A building set to house one of Beijing’s most luxurious hotels – The Mandarin Oriental scheduled for opening later this year was engulfed in flames from fireworks celebrations to mark the first full moon since the Lunar New Year.. Reports suggest that the fire may have been caused by the fireworks staged by China Central Television (housed in an adjacent building) to mark the end of the Lunar New Year. Some reports also suggest that the hotel had actually been used during the Olympics and the finishing touches were being put in place. Read more…

The mayhem in Mumbai is finally over and our thoughts are with those who lost their loved ones and who sacrificed their lives fighting for the freedom of others. Many sad stories of our fellow hoteliers caught in the crossfire are slowly emerging; a front office receptionist shot and killed while performing her duties, the hotel general manager who is left to mourn the loss of his two children and wife. There has never been a more pressing need for making security a top concern in our daily operations. Hoteliers must do everything in their power to protect guests and be proactive in implementing measures to prevent such incidents from occurring. As witnessed, no destination is immune to such acts! Watch how the events unfolded in Mumbai… Read more…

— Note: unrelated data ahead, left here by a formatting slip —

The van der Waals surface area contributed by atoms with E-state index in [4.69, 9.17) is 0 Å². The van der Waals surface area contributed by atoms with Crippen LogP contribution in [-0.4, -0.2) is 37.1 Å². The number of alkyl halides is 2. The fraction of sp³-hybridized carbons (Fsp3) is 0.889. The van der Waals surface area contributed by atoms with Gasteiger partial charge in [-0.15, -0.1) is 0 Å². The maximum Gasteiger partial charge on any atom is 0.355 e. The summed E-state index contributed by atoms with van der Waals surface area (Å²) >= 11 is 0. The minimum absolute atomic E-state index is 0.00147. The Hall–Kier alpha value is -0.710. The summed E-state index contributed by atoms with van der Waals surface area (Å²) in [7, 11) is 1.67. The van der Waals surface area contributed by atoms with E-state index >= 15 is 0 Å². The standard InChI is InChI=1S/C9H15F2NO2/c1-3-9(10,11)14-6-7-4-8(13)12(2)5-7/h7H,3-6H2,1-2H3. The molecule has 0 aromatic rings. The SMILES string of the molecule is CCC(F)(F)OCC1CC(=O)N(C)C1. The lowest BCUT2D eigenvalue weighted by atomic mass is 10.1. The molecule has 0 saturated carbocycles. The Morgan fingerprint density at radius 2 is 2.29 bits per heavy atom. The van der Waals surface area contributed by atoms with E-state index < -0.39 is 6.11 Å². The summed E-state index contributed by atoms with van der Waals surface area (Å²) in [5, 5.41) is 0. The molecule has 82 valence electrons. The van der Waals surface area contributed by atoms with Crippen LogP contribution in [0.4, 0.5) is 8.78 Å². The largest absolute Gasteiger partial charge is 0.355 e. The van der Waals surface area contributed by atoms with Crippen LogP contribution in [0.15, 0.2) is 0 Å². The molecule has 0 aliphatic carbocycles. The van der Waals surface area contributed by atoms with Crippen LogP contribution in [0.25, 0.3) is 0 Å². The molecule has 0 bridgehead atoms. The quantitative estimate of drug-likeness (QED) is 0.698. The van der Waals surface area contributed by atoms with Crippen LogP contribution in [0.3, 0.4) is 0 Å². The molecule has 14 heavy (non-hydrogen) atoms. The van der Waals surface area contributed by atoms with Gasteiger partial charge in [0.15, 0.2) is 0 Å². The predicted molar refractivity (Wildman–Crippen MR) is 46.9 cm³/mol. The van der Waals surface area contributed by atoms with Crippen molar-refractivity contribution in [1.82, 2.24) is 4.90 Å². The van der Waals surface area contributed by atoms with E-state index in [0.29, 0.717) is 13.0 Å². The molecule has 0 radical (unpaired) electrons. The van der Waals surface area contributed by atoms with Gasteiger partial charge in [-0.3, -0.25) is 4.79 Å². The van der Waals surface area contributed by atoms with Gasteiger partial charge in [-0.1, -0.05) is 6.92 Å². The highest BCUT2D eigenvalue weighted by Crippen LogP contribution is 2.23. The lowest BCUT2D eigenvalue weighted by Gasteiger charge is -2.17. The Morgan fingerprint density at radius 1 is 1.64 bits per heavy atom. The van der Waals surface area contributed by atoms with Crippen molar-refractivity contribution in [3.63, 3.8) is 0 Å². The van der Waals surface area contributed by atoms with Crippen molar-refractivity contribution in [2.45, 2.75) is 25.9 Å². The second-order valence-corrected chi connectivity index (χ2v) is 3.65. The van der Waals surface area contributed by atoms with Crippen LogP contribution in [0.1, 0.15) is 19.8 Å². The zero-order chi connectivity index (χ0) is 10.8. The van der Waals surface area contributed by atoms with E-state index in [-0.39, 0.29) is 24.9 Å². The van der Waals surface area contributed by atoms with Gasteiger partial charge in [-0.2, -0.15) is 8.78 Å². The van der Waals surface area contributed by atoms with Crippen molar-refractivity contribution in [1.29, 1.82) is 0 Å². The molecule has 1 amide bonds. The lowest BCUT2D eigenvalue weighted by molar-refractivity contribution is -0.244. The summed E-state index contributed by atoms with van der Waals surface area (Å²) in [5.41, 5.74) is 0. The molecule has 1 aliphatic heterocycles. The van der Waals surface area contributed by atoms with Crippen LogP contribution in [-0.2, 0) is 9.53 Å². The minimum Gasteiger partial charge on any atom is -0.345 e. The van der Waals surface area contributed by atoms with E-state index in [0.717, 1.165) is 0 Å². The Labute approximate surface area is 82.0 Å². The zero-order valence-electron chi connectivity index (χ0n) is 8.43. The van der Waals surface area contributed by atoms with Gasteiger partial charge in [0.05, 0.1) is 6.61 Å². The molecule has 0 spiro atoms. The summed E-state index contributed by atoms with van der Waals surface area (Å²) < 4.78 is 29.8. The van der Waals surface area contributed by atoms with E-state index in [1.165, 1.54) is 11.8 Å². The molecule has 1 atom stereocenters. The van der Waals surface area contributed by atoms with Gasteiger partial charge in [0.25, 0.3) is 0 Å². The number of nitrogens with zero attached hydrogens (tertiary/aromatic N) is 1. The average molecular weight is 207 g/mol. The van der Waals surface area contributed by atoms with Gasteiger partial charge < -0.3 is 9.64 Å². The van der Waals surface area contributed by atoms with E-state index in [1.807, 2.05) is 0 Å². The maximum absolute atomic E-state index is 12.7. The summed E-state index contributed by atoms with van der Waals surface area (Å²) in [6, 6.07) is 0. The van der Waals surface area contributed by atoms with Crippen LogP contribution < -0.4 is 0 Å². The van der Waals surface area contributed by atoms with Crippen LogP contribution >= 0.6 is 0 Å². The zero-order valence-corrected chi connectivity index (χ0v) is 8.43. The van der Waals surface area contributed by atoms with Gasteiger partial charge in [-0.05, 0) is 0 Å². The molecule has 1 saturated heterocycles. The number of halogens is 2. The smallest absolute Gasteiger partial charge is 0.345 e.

Is guest information safe when they log on the internet service provided by the hotel? All fingers point to the direction that much more could be done to secure guest information. Hard to believe, but some hotels still do not use Wi-Fi Protected Access (WPA) which requires a password to get on to the network and this should without doubt be a required minimum standard. Internet security should be a top priority of hotel management! Read more…


The cleanliness of drinking glasses in hotel guest rooms has been seriously questioned as evidenced in the video recorded in an investigation conducted by the hidden cameras of a TV station in Atlanta Georgia. Here are a few suggestions for hotels to ensure that drinking glasses are clean and sanitized. Read more…